DENVER – Free, full-day kindergarten will be available to all Colorado kids this fall, thanks to the final passage late Tuesday of House Bill 1262, which sets aside $175 million for the program.
The bill now heads to Gov. Jared Polis’ desk, a fulfillment of one of the new governor’s signature campaign promises. It is also a major victory for Southwest Colorado school districts, which collectively spend more than $2 million paying for full-day kindergarten out of their general fund money. Now, Durango 9-R, Montezuma-Cortez, Bayfield and Mancos school districts will be able to use the extra revenue to increase teacher salaries.
Bill sponsor Rep. Jim Wilson, R-Salida, has fought for years to get funding for a full-day kindergarten program, which statute requires the state to fund but has been neglected since the 2008 recession. When the bill cleared its first hurdle, the House Education Committee in early April, Wilson compared the success to the monumental 19th-century completion of the transcontinental railroad.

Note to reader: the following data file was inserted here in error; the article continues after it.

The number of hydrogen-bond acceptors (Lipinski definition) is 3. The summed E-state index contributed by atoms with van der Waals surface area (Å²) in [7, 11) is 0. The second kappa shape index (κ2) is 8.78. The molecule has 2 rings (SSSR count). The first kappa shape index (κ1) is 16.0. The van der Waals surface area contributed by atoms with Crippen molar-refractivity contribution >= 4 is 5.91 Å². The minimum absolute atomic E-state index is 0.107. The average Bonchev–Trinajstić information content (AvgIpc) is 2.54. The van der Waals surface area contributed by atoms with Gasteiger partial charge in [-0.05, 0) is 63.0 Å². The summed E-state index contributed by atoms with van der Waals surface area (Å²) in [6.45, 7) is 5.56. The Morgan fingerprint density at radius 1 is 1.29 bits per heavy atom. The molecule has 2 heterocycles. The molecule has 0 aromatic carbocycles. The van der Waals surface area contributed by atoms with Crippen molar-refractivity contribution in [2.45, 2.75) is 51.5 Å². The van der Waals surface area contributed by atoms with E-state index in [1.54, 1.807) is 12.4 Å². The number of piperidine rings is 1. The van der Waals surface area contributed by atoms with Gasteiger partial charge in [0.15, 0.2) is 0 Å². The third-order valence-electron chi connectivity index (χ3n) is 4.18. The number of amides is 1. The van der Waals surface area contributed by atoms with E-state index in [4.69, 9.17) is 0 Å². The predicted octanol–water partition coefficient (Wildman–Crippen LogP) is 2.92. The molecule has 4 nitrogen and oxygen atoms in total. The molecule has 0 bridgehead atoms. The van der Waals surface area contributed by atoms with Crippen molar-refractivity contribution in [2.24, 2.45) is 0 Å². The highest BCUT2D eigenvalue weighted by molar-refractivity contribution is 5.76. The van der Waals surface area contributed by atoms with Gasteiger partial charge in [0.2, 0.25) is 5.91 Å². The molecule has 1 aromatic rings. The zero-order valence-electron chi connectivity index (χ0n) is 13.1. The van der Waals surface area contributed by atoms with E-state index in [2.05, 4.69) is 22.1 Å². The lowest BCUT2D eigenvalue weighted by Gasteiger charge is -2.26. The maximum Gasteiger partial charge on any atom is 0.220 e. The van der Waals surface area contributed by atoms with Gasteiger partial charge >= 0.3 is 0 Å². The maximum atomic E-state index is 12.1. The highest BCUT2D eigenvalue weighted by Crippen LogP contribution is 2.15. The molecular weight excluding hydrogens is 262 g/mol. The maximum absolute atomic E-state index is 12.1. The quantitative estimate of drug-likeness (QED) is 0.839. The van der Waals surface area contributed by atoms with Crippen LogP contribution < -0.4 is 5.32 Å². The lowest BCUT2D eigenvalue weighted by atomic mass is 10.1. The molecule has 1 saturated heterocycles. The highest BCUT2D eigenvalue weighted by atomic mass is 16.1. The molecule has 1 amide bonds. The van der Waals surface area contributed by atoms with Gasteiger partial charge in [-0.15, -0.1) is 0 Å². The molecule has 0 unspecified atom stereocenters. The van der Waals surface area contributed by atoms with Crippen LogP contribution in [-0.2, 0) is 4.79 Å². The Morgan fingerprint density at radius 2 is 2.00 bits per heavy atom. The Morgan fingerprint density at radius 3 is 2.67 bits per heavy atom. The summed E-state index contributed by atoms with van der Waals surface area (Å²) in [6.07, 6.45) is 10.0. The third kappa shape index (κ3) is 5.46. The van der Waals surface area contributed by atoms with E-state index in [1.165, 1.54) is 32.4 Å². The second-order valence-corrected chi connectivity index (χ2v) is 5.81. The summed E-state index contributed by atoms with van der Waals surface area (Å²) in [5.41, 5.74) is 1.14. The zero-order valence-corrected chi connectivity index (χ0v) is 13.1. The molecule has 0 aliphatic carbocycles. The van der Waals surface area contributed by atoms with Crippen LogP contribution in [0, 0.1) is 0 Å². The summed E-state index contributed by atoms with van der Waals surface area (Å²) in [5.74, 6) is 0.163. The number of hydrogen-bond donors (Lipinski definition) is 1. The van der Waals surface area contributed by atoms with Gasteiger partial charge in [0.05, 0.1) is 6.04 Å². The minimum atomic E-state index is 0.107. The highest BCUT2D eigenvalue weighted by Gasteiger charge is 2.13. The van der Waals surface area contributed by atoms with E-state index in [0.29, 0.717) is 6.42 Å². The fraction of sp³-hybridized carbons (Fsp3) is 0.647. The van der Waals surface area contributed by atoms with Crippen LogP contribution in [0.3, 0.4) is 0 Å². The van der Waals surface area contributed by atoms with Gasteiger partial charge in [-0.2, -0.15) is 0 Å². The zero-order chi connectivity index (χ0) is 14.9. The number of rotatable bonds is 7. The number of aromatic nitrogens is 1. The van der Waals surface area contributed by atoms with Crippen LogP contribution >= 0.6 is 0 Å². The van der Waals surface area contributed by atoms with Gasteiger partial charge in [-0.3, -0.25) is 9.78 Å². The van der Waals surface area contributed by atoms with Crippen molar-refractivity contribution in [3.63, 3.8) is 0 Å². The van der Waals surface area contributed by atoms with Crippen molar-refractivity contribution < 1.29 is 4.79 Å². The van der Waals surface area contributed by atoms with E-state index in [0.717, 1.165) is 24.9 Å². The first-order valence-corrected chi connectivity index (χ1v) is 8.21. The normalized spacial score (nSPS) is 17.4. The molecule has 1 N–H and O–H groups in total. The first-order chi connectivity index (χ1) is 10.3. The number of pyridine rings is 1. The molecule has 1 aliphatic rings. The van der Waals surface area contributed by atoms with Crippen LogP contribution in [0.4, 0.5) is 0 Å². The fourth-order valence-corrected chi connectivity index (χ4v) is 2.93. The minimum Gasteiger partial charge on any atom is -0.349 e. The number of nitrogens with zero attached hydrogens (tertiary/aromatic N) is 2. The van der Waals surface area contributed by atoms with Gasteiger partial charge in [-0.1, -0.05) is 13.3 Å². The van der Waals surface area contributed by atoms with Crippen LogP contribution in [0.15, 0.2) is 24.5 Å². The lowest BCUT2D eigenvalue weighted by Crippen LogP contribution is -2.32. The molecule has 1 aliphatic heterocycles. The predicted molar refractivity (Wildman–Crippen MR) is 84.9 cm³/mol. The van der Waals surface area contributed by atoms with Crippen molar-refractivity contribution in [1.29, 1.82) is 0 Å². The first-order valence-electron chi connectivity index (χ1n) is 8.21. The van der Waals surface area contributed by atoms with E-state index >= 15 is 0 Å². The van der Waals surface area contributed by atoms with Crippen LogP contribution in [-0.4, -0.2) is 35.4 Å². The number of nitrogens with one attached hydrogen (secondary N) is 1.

“Our kindergarten work will never be done, but little do you realize what you have done,” he said. “Let’s get this kindergarten train rolling.”
Polis initially requested $227 million to fund full-day kindergarten, but the number was cut down to $185 million and then $175 million.
The bill was also sponsored by Durango’s Democratic Rep. Barbara McLachlan, a former teacher who chairs the House Education Committee. It had broad bipartisan support and passed unanimously through the Senate, although on Tuesday 11 lawmakers voted against it in the House.
Colorado currently funds half-day kindergarten, and around 50,000 kindergartners – nearly 80 percent – attend full-day programs, which are funded by tuition charges or money from school budgets. About 14,000 students attend half-day programs. While attending kindergarten will remain voluntary, Polis and lawmakers hope the state-funded full-day program will encourage more families to put their kids in full-day kindergarten.
Attending kindergarten will remain optional and districts will not be required to offer full-day programs, although HB 1262 does prohibit them from charging tuition for kindergarten.